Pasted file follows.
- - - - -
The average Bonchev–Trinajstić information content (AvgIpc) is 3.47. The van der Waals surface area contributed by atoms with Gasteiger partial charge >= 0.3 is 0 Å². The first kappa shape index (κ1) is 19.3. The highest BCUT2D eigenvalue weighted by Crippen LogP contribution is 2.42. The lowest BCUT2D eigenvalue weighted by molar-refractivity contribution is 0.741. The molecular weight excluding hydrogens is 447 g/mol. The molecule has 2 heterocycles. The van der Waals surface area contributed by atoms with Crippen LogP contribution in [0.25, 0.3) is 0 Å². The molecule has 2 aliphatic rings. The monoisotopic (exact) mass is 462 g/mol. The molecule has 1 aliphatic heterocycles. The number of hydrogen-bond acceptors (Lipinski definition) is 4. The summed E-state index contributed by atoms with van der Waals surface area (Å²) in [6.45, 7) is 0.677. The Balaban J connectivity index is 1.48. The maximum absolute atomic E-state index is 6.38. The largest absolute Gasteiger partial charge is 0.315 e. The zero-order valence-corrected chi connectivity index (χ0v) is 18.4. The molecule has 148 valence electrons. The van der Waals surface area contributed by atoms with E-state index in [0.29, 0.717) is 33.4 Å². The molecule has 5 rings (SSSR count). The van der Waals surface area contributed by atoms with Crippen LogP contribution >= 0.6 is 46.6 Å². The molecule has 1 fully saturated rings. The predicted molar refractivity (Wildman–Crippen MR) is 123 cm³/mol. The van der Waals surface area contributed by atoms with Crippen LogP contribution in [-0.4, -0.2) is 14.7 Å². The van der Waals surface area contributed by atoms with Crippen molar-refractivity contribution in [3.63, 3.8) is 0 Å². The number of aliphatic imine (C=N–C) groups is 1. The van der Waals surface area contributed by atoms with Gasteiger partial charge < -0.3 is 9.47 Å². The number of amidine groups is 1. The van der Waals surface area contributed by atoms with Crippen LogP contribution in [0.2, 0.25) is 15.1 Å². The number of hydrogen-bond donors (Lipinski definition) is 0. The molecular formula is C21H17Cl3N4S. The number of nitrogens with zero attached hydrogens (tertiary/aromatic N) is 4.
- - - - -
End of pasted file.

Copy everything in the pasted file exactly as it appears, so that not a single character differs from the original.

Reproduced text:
The average Bonchev–Trinajstić information content (AvgIpc) is 3.47. The van der Waals surface area contributed by atoms with Gasteiger partial charge >= 0.3 is 0 Å². The first kappa shape index (κ1) is 19.3. The highest BCUT2D eigenvalue weighted by Crippen LogP contribution is 2.42. The lowest BCUT2D eigenvalue weighted by molar-refractivity contribution is 0.741. The molecular weight excluding hydrogens is 447 g/mol. The molecule has 2 heterocycles. The van der Waals surface area contributed by atoms with Crippen LogP contribution in [0.25, 0.3) is 0 Å². The molecule has 2 aliphatic rings. The monoisotopic (exact) mass is 462 g/mol. The molecule has 1 aliphatic heterocycles. The number of hydrogen-bond acceptors (Lipinski definition) is 4. The summed E-state index contributed by atoms with van der Waals surface area (Å²) in [6.45, 7) is 0.677. The Balaban J connectivity index is 1.48. The maximum absolute atomic E-state index is 6.38. The largest absolute Gasteiger partial charge is 0.315 e. The zero-order valence-corrected chi connectivity index (χ0v) is 18.4. The molecule has 148 valence electrons. The van der Waals surface area contributed by atoms with E-state index in [0.29, 0.717) is 33.4 Å². The molecule has 5 rings (SSSR count). The van der Waals surface area contributed by atoms with Crippen LogP contribution >= 0.6 is 46.6 Å². The molecule has 1 fully saturated rings. The predicted molar refractivity (Wildman–Crippen MR) is 123 cm³/mol. The van der Waals surface area contributed by atoms with Crippen LogP contribution in [-0.4, -0.2) is 14.7 Å². The van der Waals surface area contributed by atoms with Crippen molar-refractivity contribution in [3.63, 3.8) is 0 Å². The number of aliphatic imine (C=N–C) groups is 1. The van der Waals surface area contributed by atoms with Gasteiger partial charge < -0.3 is 9.47 Å². The number of amidine groups is 1. The van der Waals surface area contributed by atoms with Crippen LogP contribution in [0.2, 0.25) is 15.1 Å². The number of hydrogen-bond donors (Lipinski definition) is 0. The molecular formula is C21H17Cl3N4S. The number of nitrogens with zero attached hydrogens (tertiary/aromatic N) is 4.